The KiBS CRM is a Web-enabled, SaaS-based CRM module for small- and medium-sized businesses, offering “integrated sales, marketing, customer service and support” together in one package. It is the first application in the Kyliptix Integrated Business Suite (KiBS), which is targeted at small- and mid-sized businesses. Kyliptix claims that KiBS “is capable of integrating with existing front- and back-office applications”, meaning that customers are “no longer forced to engage a system integrator to create problematic patch code to ensure interoperability and communication between the multiple software applications”. By working with existing data rather than replicating or porting data to other locations, says Kyliptix, “KiBS eliminates compatibility issues and errors stemming from improper synchronizations”. KiBS is built upon a LAMP platform and utilizes an Ajax methodology. Additional modules are forthcoming, according to the company.
Getting your TV fix delivered to you via IP is becoming ever more common, and one way to understand that universe better is with Joseph Weber and Tom Newberry's new book, IPTV Crash Course. This work is an “accessible overview” of IPTV—that is, the convergence of the Internet and digital video technology. Its mission is to “explain the fundamentals of IPTV”, as well as “how the business models of service carriers will change” due to the utilization of new technologies. Although much of the tech stuff will be familiar to most of us, the societal and economic impacts that are covered here are likely to tickle both the suit and the geek alike.
AML has graced this page numerous times with its offerings, and this time around it has a new data-capture device, the M5900, which aims to “supply big-business functionality at a small-business price”. AML's target customer is one needing “high performance for everyday, all-day data collection applications, including inventory control, factory-floor management, price verification, shipping/receiving, asset tracking” and so on. Feature-wise, one will find 32MB RAM/16MB Flash ROM memory (with 10MB of user-available non-volatile memory), a 200MHz ARM9 processor, a rechargeable lithium-ion battery (plus backup), backlit LCD display, a 55-key keypad and an SQLite database engine—with an embedded Linux OS running the show, of course. Other options include industrial or general-purpose configurations, as well as four different laser choices.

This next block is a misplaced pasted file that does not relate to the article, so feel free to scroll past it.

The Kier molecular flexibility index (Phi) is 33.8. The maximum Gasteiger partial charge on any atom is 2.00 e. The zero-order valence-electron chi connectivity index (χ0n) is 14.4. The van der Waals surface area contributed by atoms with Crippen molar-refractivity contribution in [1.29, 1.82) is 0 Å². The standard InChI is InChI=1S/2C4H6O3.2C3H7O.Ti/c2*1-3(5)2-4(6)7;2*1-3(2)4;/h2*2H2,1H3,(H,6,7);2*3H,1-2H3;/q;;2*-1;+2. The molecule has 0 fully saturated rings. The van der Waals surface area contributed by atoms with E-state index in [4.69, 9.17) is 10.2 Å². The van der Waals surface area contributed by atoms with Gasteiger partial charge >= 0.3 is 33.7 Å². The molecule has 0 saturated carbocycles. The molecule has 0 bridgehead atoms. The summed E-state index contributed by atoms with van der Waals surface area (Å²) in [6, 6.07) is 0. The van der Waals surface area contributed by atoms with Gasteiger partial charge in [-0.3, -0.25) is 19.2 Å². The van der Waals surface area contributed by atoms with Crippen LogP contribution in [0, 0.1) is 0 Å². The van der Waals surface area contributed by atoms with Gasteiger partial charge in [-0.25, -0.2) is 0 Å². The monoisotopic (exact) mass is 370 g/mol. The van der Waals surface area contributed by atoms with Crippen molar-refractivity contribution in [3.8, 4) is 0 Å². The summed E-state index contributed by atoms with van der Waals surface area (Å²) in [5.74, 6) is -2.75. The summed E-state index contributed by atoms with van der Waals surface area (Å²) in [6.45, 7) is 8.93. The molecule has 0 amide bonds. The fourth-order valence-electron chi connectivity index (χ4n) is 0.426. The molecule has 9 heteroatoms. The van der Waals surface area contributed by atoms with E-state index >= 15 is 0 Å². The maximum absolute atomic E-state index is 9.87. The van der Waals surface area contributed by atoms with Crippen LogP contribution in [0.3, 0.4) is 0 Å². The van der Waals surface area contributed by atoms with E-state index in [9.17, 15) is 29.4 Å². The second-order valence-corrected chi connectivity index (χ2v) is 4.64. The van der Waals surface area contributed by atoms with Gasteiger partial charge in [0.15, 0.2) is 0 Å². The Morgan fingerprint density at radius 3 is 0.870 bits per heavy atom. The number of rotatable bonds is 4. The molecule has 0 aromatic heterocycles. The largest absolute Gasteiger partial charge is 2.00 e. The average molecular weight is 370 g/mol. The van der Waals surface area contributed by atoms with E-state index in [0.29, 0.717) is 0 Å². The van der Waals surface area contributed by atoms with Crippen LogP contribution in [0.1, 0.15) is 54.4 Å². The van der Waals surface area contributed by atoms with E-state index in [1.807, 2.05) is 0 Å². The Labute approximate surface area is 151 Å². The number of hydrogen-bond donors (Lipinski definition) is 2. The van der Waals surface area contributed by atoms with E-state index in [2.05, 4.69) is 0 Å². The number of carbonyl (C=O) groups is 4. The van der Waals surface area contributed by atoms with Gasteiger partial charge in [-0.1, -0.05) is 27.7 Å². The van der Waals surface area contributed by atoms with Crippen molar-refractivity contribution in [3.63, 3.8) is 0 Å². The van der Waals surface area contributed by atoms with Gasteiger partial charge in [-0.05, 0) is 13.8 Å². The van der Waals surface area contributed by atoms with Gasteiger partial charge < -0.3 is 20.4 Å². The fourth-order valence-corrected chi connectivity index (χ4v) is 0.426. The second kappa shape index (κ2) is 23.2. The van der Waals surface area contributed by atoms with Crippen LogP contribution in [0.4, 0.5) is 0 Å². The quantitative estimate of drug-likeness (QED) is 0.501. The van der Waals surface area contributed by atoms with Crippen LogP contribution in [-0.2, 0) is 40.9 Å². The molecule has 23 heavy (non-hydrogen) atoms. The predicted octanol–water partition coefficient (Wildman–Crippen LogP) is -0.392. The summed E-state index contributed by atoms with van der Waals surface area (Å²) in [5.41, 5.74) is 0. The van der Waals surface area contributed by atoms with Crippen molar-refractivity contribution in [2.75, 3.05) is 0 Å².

James Gray is Products Editor for Linux Journal.
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With all the industry talk about the benefits of Linux on Power and all the performance advantages offered by its open architecture, you may be considering a move in that direction. If you are thinking about analytics, big data and cloud computing, you would be right to evaluate Power. The idea of using commodity x86 hardware and replacing it every three years is an outdated cost model. It doesn’t consider the total cost of ownership, and it doesn’t consider the advantage of real processing power, high-availability and multithreading like a demon.
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